Connecting the quiet west side of Rocky Mountain National Park with its more popular east side near Estes Park is the NPS’ highest paved road, Trail Ridge Road. The scenic, twisting, winding road traverses through the heart of the park from Estes Park on the east side to Grand Lake on the west. It’s the only way to get from one side of the park to the other. But more noteworthy, it’s the highest paved road in our national park system. The two lane road is 48 miles long, ten of those miles above tree line, topping out at 12,183’.
Although I am not comfortable driving the rig towing across the road, I do want to drive a portion of it, if only the Tracker is up for the job. So I get an early start while the air is cool and crowds are light, check all the fluid levels, and start the gradual climb up the switchbacks, up 10,759′ and over Milner Pass across the Continental Divide, winding in and out tall lodgepole pines in the shadow of the Never Summer Mountains. The Tracker handles the climb like a champ, and before I know it, I come to the turnout for the Alpine Visitor Center.
Given the alpine tundra is home to completely different flora and fauna than the lower regions of Rocky Mountain National Park, the tundra region has its own visitor center. At 11,796’, it’s the highest visitor center in the national park system. Only open for five months of the year, the facility is fully self contained, relying on generator power, a small dam to catch snow melt for its water cache, and a daily sewage removal system.
As per my usual MO, I stop into the Alpine Visitor Center to ask about recommended hikes in the area. The Ranger recommends the Ute Trail, and out an back trail once believed to be used by the Ute Indians, four miles to Milner Pass. “You’ll have a really good chance of seeing alpine gentian on the trail. It’s the last wildflower to bloom for the season.” I am intrigued by the notion of this last bastion of summer, and am determined to locate it. However, I have no idea what it looks like, I just like the notion. 😉 So I go to the bookshelf in the visitor center to look it up:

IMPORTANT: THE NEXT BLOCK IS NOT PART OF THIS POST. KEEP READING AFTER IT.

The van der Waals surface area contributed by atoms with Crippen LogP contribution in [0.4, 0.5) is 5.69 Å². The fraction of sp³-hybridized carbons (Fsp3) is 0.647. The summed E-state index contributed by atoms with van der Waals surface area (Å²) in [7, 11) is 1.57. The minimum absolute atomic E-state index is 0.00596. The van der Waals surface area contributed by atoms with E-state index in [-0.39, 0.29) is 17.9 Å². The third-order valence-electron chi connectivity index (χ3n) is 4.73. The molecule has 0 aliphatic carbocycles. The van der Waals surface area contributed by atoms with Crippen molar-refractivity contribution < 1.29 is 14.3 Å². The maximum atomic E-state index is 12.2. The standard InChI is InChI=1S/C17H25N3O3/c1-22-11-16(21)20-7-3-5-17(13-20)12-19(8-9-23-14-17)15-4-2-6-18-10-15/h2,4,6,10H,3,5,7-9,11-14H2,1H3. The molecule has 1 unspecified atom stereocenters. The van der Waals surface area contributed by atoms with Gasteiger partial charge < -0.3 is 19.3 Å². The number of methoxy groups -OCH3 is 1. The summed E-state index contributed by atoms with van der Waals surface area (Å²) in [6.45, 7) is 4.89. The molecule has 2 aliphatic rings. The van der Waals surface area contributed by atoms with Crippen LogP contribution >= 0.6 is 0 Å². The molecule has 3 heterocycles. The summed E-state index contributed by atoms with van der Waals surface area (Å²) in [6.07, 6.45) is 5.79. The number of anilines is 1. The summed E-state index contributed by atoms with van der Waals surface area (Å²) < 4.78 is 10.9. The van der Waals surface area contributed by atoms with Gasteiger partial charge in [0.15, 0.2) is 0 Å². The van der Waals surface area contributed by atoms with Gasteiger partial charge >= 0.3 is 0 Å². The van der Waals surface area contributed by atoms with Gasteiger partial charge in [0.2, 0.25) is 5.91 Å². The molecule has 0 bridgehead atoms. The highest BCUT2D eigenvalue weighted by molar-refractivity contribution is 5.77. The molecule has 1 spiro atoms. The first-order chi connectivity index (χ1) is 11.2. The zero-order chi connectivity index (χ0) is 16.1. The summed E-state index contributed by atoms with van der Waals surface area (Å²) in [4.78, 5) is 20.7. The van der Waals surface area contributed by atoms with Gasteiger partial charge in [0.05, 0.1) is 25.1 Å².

“The elegant blossoms of arctic gentian scattered throughout the meadow turf community signal the end of the brief alpine summer. This gentian is one of the last plants to bloom on the tundra, and as its name implies, it is also found throughout the Arctic. The purplish flower buds unfold into a vase-shaped white cup streaked and dotted with purple.”
Sounds lovely! I shall make it my quest!
I hike almost the full four miles to Milner Pass and don’t see a sign of the alpine gentian. In fact, I am now below tree line, so no chance. I’m disappointed that I may have missed it, and even more disappointed that if the last flower has bloomed, summer’s ending may be even sooner than I realize.
I continue on up the Trail Ridge Road, past the highest point at 12,183’, and on down to Rock Cut, a pull out alongside the road where a cut was blasted through the rugged side of the mountain to make way for the road.
Rock Cut turnout is also the location of the 2 mile RT Tundra Communities Trail, which offers a chance to get up and out in the midst of the tundra while staying on a formal path. (Even though there are signs everywhere warning that it takes 100 years to recover, kids still run across the tundra, trampling it in their game of chase.) I take the path up, slowly scanning the ground for the alpine gentian. Like all alpine flowers, they hug the ground where it can be up to 30° warmer. At first, they continue to elude me. But then I see a clump of them right alongside the trail! Once I get a lock on them, it seems as if they are everywhere!
Along the same trail, I come to a kiosk with a passage from Ann Zwinger, author of Land Above the Trees:
“I cannot help but wonder if the Indian women and children who used this part of the trail enjoyed the plants that they saw if they had names for them, and if so, what they were. And I wonder, when they walked towards the plains at the end of summer, if they too felt a sense of sadness at summer’s ending.”
My quest to find the apline gentian now complete, I too can’t help but feel a sense of sadness as well that not only are these beautiful ephemeral blooms fleeting, so are the days of beloved summertime…